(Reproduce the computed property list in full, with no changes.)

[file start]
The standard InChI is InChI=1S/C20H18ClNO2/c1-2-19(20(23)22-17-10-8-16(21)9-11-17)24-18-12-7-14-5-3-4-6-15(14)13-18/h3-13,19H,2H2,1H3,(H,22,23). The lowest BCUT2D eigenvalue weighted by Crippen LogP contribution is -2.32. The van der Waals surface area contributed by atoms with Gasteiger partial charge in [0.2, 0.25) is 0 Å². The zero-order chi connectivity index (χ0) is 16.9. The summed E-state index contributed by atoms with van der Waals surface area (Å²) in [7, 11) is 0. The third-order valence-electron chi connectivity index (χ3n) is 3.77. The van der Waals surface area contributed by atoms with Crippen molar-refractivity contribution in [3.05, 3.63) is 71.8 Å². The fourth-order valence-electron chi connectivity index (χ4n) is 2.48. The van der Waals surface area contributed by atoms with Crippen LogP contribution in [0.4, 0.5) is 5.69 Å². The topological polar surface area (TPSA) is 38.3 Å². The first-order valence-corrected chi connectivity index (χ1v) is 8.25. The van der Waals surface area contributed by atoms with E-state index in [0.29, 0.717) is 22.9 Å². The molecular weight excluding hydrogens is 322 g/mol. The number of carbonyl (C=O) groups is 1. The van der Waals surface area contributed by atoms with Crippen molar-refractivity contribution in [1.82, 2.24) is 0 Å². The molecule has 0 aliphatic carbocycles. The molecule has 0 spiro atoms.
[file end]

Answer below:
The standard InChI is InChI=1S/C20H18ClNO2/c1-2-19(20(23)22-17-10-8-16(21)9-11-17)24-18-12-7-14-5-3-4-6-15(14)13-18/h3-13,19H,2H2,1H3,(H,22,23). The lowest BCUT2D eigenvalue weighted by Crippen LogP contribution is -2.32. The van der Waals surface area contributed by atoms with Gasteiger partial charge in [0.2, 0.25) is 0 Å². The zero-order chi connectivity index (χ0) is 16.9. The summed E-state index contributed by atoms with van der Waals surface area (Å²) in [7, 11) is 0. The third-order valence-electron chi connectivity index (χ3n) is 3.77. The van der Waals surface area contributed by atoms with Crippen molar-refractivity contribution in [3.05, 3.63) is 71.8 Å². The fourth-order valence-electron chi connectivity index (χ4n) is 2.48. The van der Waals surface area contributed by atoms with Crippen LogP contribution in [0.4, 0.5) is 5.69 Å². The topological polar surface area (TPSA) is 38.3 Å². The first-order valence-corrected chi connectivity index (χ1v) is 8.25. The van der Waals surface area contributed by atoms with E-state index in [0.29, 0.717) is 22.9 Å². The molecular weight excluding hydrogens is 322 g/mol. The number of carbonyl (C=O) groups is 1. The van der Waals surface area contributed by atoms with Crippen molar-refractivity contribution in [1.82, 2.24) is 0 Å². The molecule has 0 aliphatic carbocycles. The molecule has 0 spiro atoms.